A similar issue involving networks is whether to have a plane make a stop at a city on the way to Los Angeles from Detroit, or should the trip be nonstop. Adding factors like cost, travel time, number of passengers, etc. along with the number of ways to travel to Los Angeles leads to an interesting network theory problem.
A traditional problem for the gasoline companies has been how to best determine their truck routes for refilling their gas stations. The gasoline trucks typically drive around an area, from gas station to gas station, refilling the tanks based on some route list, a graph. Driving to the nearest neighboring gas stations is often not the best route to drive. Choosing the cheapest path from vertex to vertex is known as the greedy algorithm . Choosing the shortest route based on distance between locations is often not the most cost effective route. Some tanks need refilling sooner than others because some street corners are much busier than others. Plus, like the Königsberg Bridge problem, traveling to the next closest station may lead to a dead end and a trucker may have to back track. The list of examples seems endless. Graph theory has applications to all professions.
Trees
Trees are yet another type of graph. Trees have all the properties of graphs except they must be connected with no cycles. A computer's hard drive directory structure is set up as a tree, with subdirectories branching out from a single root directory. Typically trees have a vertex labeled as the root vertex from which every other vertex can be reached from a unique path along the edges. Not all vertices can be a root vertex. Trees come into importance for devising searching algorithms.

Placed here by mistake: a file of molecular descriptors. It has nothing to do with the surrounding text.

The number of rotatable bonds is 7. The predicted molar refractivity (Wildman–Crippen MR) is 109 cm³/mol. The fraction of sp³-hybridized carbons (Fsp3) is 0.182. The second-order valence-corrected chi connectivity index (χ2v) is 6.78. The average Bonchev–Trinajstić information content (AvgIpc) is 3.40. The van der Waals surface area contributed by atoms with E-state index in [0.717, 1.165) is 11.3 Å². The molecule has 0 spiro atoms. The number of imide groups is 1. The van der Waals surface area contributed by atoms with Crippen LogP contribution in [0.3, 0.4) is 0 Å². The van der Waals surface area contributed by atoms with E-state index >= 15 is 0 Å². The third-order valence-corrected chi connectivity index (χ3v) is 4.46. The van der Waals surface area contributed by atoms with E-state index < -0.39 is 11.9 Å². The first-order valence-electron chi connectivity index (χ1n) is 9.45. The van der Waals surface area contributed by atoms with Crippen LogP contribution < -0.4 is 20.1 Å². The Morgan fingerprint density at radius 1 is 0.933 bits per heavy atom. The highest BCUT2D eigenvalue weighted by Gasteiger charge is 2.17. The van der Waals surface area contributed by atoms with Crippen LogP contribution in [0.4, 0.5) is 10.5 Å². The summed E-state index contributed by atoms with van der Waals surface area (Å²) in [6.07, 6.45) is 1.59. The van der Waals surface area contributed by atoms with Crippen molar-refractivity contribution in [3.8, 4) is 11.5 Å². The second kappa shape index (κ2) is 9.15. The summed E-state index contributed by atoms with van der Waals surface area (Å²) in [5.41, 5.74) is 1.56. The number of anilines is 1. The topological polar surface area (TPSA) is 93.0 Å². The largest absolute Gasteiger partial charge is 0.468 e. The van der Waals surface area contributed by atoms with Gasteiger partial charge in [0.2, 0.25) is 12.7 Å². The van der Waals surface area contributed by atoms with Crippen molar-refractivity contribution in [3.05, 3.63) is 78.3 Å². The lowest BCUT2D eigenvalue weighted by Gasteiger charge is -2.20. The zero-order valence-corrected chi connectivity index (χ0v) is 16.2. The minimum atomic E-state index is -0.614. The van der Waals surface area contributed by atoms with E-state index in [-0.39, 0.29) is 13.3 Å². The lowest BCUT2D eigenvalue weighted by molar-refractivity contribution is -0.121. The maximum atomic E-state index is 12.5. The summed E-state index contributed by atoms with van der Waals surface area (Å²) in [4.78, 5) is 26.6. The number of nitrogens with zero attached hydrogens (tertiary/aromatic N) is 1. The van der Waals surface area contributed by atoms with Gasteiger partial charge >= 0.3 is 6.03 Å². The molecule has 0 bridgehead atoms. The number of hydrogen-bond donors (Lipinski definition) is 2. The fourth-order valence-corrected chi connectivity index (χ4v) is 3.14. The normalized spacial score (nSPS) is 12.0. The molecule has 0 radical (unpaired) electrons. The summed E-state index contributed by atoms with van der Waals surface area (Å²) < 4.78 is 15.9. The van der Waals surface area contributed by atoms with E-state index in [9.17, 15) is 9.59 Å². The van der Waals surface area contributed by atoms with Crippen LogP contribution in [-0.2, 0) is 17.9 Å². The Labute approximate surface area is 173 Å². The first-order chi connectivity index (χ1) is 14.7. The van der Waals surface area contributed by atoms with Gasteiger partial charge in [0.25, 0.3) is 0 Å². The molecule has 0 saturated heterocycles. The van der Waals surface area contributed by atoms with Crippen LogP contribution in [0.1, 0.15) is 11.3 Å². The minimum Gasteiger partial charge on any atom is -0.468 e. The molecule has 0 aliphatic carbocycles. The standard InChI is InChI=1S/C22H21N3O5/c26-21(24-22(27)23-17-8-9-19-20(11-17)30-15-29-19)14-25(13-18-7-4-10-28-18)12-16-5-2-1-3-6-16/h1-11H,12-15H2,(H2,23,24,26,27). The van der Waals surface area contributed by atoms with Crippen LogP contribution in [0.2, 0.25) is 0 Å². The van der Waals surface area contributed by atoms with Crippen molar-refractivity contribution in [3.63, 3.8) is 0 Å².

Resources
books
Berman, Gerald, and K.D. Fryer. Introduction to Combinatorics. Academic Press, 1972.
Bogard, Kenneth P. Introductory Combinatorics. Harcourt Brace Jovanovic Incorporated, 1990.
Bose R.C., and B. Manvel. Introduction to Combinatorial Theory. John Wiley & Sons, 1984.
Jackson, Bradley, and Dmitri Thoro. Applied Combinatorics with Problem Solving. AddisonWesley, 1990.
Trudeau, Richard J. Introduction to Graph Theory. Dover, 1993.
David Gorsich
KEY TERMS
. . . . . . . . . . . . . . . . . . . . . . . . . . . . . . . . . . . . . . . . . Binomial coefficients
—Numbers that stand for the number of subsets of equal size within a larger set.
 Combinatorics
—The branch of mathematics concerned with the study of combining objects (arranging) by various rules to create new arrangements of objects.
 Cycles
—A graph has a cycle if there is a path from a vertex back to itself where no edge is passed over twice. The triangle has one cycle.
 Enumeration
—The methods of counting objects and arrangements.
 Equivalence relations
—A way to relate two objects which must abide by the reflexive, symmetric and transitive laws.
 Factorial
—An operation represented by the symbol!. The term n! is equal to multiplying n by all of the positive whole number integers that are less than it.
 Graph
—A graph is a finite set of vertices or points and a set of finite edges.
 Königsberg Bridge Problem
—A common question in the Königsberg town on how to travel through the city and over all the bridges without crossing one twice.
 Network
—A term used in graph theory to mean a graph with directions and weights assigned to each edge.
 Permutations
—Changing the order of objects in a particular arrangement.
 Recurrence relation
—A means of generating a sequence of numbers by using one or more previous numbers of the sequence and multiplying or adding terms in a repetitive way. Recurrence relations are especially important for computer algorithms.
 Trees
—Graphs which have no cycles.